Safety and Costs of Stroke Unit Admission for Select Acute Intracerebral Hemorrhage Patients.

Fehnel, Corey R, Kimberly M Glerum, Linda C Wendell, Stevenson Potter, Brian Silver, Muhib Khan, Ali Saad, et al. 2018. “Safety and Costs of Stroke Unit Admission for Select Acute Intracerebral Hemorrhage Patients”. The Neurohospitalist 8 (1): 12-17.


BACKGROUND AND PURPOSE: There are limited data to guide intensive care unit (ICU) versus dedicated stroke unit (SU) admission for intracerebral hemorrhage (ICH) patients. We hypothesized select patients can be safely cared for in SU versus ICU at lower costs.

METHODS: We conducted a retrospective cohort study of consecutive patients with predefined minor ICH (≤20 cm3, supratentorial, no coagulopathy) receiving care in either an ICU or an SU. Multiple linear regression and inverse probability weighting were used to adjust for differences in patient characteristics and nonrandom ICU versus SU assignment. The primary outcome was poor functional status at discharge (modified Rankin score [mRS] ≥3). Secondary outcomes included complications, discharge disposition, hospital length of stay, and direct inpatient costs.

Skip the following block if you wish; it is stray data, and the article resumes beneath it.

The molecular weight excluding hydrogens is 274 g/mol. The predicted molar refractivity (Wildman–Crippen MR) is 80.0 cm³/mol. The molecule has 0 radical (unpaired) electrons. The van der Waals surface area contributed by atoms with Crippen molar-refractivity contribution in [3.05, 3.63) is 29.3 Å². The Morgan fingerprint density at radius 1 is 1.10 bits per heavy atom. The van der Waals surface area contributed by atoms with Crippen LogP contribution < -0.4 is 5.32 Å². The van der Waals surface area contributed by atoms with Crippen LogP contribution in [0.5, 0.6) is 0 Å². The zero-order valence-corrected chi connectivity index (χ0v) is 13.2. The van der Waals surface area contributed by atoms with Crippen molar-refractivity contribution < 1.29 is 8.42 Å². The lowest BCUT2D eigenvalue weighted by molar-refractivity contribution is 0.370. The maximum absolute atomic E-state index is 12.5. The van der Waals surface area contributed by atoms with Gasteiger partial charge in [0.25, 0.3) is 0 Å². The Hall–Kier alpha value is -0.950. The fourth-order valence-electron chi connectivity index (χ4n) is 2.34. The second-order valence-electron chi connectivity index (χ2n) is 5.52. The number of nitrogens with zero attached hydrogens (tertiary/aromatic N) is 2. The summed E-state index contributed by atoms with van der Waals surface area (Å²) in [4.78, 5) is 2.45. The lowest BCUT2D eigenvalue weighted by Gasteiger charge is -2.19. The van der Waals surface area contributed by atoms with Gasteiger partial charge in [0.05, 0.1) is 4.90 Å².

RESULTS: The study population included 104 patients (41 admitted to the ICU and 63 admitted to the SU). After controlling for differences in baseline characteristics, there were no differences in poor functional outcome at discharge (93% vs 85%, P = .26) or in mean mRS (2.9 vs 3.0, P = .73). Similarly, there were no differences in the rates of complications (6% vs 10%, P = .44), discharged dead or to a skilled nursing facility (8% vs 13%, P = .59), or direct patient costs (US$7100 vs US$6200, P = .33). Median length of stay was significantly longer in the ICU group (5 vs 4 days, P = .01).

CONCLUSIONS: This study revealed a shorter length of stay but no large differences in functional outcome, safety, or cost among patients with minor ICH admitted to a dedicated SU compared to an ICU.

Last updated on 07/10/2023